"This is just a guess right now, but maybe somewhere around 20%," said Musk. Of course, that would by the profit margin for stationary storage products once the company hits mass production at the Gigafactory in 2017.
What percentage of the lithium-ion battery production will go stationary storage products and how much will go to Tesla electric vehicles?
Even though cars will get the priority over batteries, stationary storage could wind up taking much of the Gigafactory's capacity.
Musk sums it up by adding, "It feels like the stationary storage demand is just nutty."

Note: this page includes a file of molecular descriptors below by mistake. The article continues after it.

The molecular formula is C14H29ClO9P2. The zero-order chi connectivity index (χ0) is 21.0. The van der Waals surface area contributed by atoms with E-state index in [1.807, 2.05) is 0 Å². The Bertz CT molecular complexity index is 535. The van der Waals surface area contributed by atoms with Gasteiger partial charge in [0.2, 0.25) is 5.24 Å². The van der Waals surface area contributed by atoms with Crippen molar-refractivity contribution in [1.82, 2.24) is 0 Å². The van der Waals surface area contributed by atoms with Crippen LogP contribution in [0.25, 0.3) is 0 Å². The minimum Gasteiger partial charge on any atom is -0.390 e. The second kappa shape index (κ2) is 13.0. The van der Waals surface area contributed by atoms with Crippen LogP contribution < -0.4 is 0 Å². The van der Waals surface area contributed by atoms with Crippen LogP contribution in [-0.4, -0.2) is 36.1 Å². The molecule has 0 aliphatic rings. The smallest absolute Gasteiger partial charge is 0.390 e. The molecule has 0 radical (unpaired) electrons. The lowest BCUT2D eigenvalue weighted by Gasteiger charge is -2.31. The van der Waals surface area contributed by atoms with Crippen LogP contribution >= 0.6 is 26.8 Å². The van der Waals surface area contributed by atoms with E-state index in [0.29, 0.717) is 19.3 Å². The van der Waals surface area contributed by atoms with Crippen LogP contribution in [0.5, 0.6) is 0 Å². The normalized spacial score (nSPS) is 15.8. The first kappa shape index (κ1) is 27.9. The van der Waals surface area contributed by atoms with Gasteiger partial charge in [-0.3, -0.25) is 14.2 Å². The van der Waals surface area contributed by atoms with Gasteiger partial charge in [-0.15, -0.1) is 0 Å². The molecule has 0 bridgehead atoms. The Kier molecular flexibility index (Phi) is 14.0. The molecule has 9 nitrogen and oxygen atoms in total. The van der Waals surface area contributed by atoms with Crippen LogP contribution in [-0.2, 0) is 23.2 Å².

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You get the point.
While Tesla is in the midst of a critical year for its vehicles – the Model S and soon the Model X SUV – it's the battery business that is grabbing the spotlight right now.
Skeptics will say Musk is using the stationary storage business to distract investors from asking hard questions about the Model X and the Model 3.
The fact is, those questions have been difficult and will be asked. But for now, Tesla's battery biz is the focus for many on Wall Street.
Questions? Comments? BehindTheWheel@cnbc.com.